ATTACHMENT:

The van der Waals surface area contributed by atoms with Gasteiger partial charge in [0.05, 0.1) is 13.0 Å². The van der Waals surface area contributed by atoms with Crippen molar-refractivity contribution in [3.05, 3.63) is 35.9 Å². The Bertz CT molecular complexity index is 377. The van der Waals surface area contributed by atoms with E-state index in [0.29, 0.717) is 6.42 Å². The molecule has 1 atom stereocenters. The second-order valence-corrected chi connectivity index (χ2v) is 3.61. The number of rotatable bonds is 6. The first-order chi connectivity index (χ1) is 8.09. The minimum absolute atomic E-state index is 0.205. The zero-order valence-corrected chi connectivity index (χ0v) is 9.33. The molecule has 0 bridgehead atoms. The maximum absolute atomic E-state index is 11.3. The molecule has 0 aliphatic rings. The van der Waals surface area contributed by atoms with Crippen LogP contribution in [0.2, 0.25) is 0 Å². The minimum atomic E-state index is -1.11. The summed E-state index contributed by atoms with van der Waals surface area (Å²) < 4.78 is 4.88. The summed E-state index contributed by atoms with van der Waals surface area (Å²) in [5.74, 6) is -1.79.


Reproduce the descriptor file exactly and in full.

The van der Waals surface area contributed by atoms with Gasteiger partial charge in [0.05, 0.1) is 13.0 Å². The van der Waals surface area contributed by atoms with Crippen molar-refractivity contribution in [3.05, 3.63) is 35.9 Å². The Bertz CT molecular complexity index is 377. The van der Waals surface area contributed by atoms with E-state index in [0.29, 0.717) is 6.42 Å². The molecule has 1 atom stereocenters. The second-order valence-corrected chi connectivity index (χ2v) is 3.61. The number of rotatable bonds is 6. The first-order chi connectivity index (χ1) is 8.09. The minimum absolute atomic E-state index is 0.205. The zero-order valence-corrected chi connectivity index (χ0v) is 9.33. The molecule has 0 bridgehead atoms. The maximum absolute atomic E-state index is 11.3. The molecule has 0 aliphatic rings. The van der Waals surface area contributed by atoms with Crippen LogP contribution in [0.2, 0.25) is 0 Å². The minimum atomic E-state index is -1.11. The summed E-state index contributed by atoms with van der Waals surface area (Å²) < 4.78 is 4.88. The summed E-state index contributed by atoms with van der Waals surface area (Å²) in [5.74, 6) is -1.79.